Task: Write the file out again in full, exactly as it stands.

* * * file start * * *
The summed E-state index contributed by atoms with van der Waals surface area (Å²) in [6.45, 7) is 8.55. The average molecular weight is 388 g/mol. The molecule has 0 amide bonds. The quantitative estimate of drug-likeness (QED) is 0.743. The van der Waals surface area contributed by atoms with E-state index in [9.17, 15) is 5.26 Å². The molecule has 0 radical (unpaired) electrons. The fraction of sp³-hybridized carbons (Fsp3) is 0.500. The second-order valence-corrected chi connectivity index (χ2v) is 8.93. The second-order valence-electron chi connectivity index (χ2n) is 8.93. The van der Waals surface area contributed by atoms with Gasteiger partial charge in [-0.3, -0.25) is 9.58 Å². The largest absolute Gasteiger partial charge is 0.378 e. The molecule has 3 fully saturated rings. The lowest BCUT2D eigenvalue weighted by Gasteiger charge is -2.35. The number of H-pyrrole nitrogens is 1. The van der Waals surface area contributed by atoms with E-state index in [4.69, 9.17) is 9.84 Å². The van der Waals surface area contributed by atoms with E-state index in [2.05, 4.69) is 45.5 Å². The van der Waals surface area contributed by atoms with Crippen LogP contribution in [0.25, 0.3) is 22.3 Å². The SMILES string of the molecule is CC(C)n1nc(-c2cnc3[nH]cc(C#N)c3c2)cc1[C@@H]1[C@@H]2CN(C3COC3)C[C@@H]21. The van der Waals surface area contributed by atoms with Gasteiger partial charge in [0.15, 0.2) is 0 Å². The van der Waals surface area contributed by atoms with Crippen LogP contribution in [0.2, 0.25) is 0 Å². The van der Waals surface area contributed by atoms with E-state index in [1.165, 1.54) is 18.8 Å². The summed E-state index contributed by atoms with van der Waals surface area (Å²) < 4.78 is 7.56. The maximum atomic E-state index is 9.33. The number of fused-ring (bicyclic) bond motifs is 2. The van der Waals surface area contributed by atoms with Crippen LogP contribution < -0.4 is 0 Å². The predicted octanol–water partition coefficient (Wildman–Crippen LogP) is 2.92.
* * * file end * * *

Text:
The summed E-state index contributed by atoms with van der Waals surface area (Å²) in [6.45, 7) is 8.55. The average molecular weight is 388 g/mol. The molecule has 0 amide bonds. The quantitative estimate of drug-likeness (QED) is 0.743. The van der Waals surface area contributed by atoms with E-state index in [9.17, 15) is 5.26 Å². The molecule has 0 radical (unpaired) electrons. The fraction of sp³-hybridized carbons (Fsp3) is 0.500. The second-order valence-corrected chi connectivity index (χ2v) is 8.93. The second-order valence-electron chi connectivity index (χ2n) is 8.93. The van der Waals surface area contributed by atoms with Gasteiger partial charge in [-0.3, -0.25) is 9.58 Å². The largest absolute Gasteiger partial charge is 0.378 e. The molecule has 3 fully saturated rings. The lowest BCUT2D eigenvalue weighted by Gasteiger charge is -2.35. The number of H-pyrrole nitrogens is 1. The van der Waals surface area contributed by atoms with E-state index in [4.69, 9.17) is 9.84 Å². The van der Waals surface area contributed by atoms with E-state index in [2.05, 4.69) is 45.5 Å². The van der Waals surface area contributed by atoms with Crippen LogP contribution in [0.25, 0.3) is 22.3 Å². The SMILES string of the molecule is CC(C)n1nc(-c2cnc3[nH]cc(C#N)c3c2)cc1[C@@H]1[C@@H]2CN(C3COC3)C[C@@H]21. The van der Waals surface area contributed by atoms with Gasteiger partial charge in [0.15, 0.2) is 0 Å². The van der Waals surface area contributed by atoms with Crippen LogP contribution in [0.2, 0.25) is 0 Å². The van der Waals surface area contributed by atoms with E-state index in [1.165, 1.54) is 18.8 Å². The summed E-state index contributed by atoms with van der Waals surface area (Å²) < 4.78 is 7.56. The maximum atomic E-state index is 9.33. The number of fused-ring (bicyclic) bond motifs is 2. The van der Waals surface area contributed by atoms with Crippen LogP contribution < -0.4 is 0 Å². The predicted octanol–water partition coefficient (Wildman–Crippen LogP) is 2.92.